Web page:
Choosing What to Monitor-Understanding Key Metrics

Monitoring has always been a loosely defined and somewhat controversial term in IT organizations. IT professionals have very strong opinions about the tools they use, because monitoring and alerting is one of the key components of keeping systems online, performing, and delivering IT’s value proposition to the business. However, as the world has shifted more toward a DevOps mindset, especially in larger organizations, the mindset around monitoring systems has also shifted. You are not going to stop monitoring systems, but you might want you want to rationalize what metrics you are tracking in order to give better focus.

What To Monitor?

While operating systems, hardware, and databases all expose a litany of metrics that can be tracked, choosing that many performance metrics can make it challenging to pay attention to critical things that may be happening in your systems. Such deep dive analysis is best reserved for deep troubleshooting of one-off problems, not day-to-day monitoring. One approach to consider is classifying systems into broad categories and applying specific indicators that allow you to evaluate the health of a system.

User Facing Systems like websites, e-commerce systems, and of course everyone’s most important system, email, have availability as the most important metric. Latency and throughput are secondary metrics, but especially for customer facing systems are equally as important.

Storage and Network Infrastructure should emphasize latency, availability, and durability. How long does a read or write take to complete, or how much throughput is a given network connection seeing?

Database systems, much like front-end systems, should be focused on end-to-end latency, but also throughput--how much data is being processed, how many transactions are happening per time period.

It is also important to think about which aspect of each metric you want to alert (page an on-call operator). I like to approach this with two key rules: any page should be on something that can be actionable (service down, hardware failures), and always remember there is a human cost to paging, so if you can have automation respond to page and fix something with a shell script, that’s all the better.

It is important to think about the granularity of your monitoring. For example, the availability of a database system might only need to be checked every 15 seconds or so, but the latency of the same system should be checked every second or more to capture all query activity. At each layer of your monitoring, you will want to think about this. This a classic tradeoff of volume of data collection in exchange for more detailed information.


In addition to doing real-time monitoring, it is important to understand how your metrics look over time. This can give you key insights into things like SAN capacity and the health of your systems over time. Also, it leads you to be able to identify anomalies and hot spots (i.e. end of month processing), but also plan for peak loads. This leads to another point - you should consider collection of metrics as distributions of data rather than averages. For example, if most of your storage requests are answered in less than 2 milliseconds, but you have several that take over 30 seconds, those anomalies will be masked in an average. By using histograms and percentiles in your aggregation, you can quickly identify when you have out of bounds values in an otherwise well-performing system.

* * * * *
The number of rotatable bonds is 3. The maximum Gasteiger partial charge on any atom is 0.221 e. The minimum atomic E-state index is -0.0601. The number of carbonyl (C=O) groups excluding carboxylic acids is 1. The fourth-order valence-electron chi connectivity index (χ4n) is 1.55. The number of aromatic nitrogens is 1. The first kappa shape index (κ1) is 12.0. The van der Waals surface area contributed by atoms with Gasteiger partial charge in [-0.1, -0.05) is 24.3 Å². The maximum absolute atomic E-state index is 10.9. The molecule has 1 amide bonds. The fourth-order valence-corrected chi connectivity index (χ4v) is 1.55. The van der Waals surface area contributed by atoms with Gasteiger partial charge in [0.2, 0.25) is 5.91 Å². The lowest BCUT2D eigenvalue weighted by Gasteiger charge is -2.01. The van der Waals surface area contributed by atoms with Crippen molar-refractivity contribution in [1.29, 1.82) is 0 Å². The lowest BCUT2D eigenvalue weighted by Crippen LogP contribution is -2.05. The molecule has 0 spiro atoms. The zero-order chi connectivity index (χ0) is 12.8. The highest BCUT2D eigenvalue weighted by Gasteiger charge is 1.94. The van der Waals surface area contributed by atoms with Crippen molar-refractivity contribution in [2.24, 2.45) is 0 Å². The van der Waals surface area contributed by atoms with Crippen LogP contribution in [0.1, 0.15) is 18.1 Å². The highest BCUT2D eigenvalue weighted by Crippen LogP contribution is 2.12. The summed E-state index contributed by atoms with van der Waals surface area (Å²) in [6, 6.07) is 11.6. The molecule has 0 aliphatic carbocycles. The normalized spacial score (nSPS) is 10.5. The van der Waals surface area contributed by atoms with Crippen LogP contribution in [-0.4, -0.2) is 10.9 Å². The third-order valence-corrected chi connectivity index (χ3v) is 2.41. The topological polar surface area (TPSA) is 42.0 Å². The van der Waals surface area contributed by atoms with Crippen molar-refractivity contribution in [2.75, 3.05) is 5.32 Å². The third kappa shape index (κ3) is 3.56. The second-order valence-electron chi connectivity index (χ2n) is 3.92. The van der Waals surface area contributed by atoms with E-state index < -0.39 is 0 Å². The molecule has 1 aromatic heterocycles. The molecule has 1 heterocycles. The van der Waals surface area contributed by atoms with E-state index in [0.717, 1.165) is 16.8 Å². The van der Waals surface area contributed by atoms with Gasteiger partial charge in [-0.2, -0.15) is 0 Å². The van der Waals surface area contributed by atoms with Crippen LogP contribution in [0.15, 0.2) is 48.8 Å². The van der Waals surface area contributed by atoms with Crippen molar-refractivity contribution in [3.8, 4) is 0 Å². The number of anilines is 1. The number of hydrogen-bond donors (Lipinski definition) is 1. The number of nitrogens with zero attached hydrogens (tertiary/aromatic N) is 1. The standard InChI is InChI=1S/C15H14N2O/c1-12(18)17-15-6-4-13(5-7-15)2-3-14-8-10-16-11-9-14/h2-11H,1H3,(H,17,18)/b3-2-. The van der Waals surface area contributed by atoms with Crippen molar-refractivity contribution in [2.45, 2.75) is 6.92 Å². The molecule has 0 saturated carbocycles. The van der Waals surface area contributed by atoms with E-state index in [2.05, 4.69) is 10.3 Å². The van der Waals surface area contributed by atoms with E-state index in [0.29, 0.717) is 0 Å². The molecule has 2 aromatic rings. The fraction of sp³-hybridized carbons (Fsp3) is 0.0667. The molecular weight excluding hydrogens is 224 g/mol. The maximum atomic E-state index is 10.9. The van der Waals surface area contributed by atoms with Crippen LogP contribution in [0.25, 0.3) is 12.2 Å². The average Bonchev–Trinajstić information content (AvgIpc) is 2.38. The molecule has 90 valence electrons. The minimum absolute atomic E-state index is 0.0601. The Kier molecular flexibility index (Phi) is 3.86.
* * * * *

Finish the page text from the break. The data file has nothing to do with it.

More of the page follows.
Defining a few categories of systems, and standardizing your data collection allows for common definitions, and can drive towards having common service level indicators. This allows you to build a common template for each indicator and common goal towards higher levels of service.


Top Comments

  • I think you are completely right byrona​!  Our audit are taking longer and longer for the auditors to do every week.  With the size growing everything takes longer to process.

  • ecklerwr1​ this is definitely a problem and one we are dealing with more and more.  Not only is the data getting more difficult to sift though but it's getting more and more difficult for people to maintain the alerts, dashboard, etc. definitions as what you need to be looking for is ever changing.

    I think this is a place where technology is going to have to evolve to solve the problem.  AI parsing the data real-time in memory looking for anomalies and storing the anomaly data in one data-store for quick access by analysts and then talking all of the other data and archiving it so that it's available but not necessarily as quickly accessible.  Something like that will be necessary.

  • lolol I read that too... I'm surprised the filter didn't catch it!

  • Thanks for all of the comments! This is part of a series where we will talk about some more modern approaches of monitoring. What I was trying to illustrate in the post was the ideal way to monitor is through key business processes. This is a big shift from monitoring from a purely system metrics perspective--however, you still need to collect a reasonable amount of system data in order to to support the underlying monitoring you are doing, and to provide troubleshooting. However, like I mentioned, its also important to think about those metrics and not collect too much superfluous data. My background is as a DBA--I love to have all the data about a problem--however, 90% of the troubleshooting I've ever done can be managed with a log file, IO and CPU usage stats.

    The alerting component is very much specific to your RTO/RPO needs--and your level of automation. In a future post, we'll talk about how you can start to automate out some of the paging events that happen in your environment. And one last message--don't underestimate the human element of paging, especially when you have full time stage who are getting paged out of bed and aren't getting bonus pay for solving problems.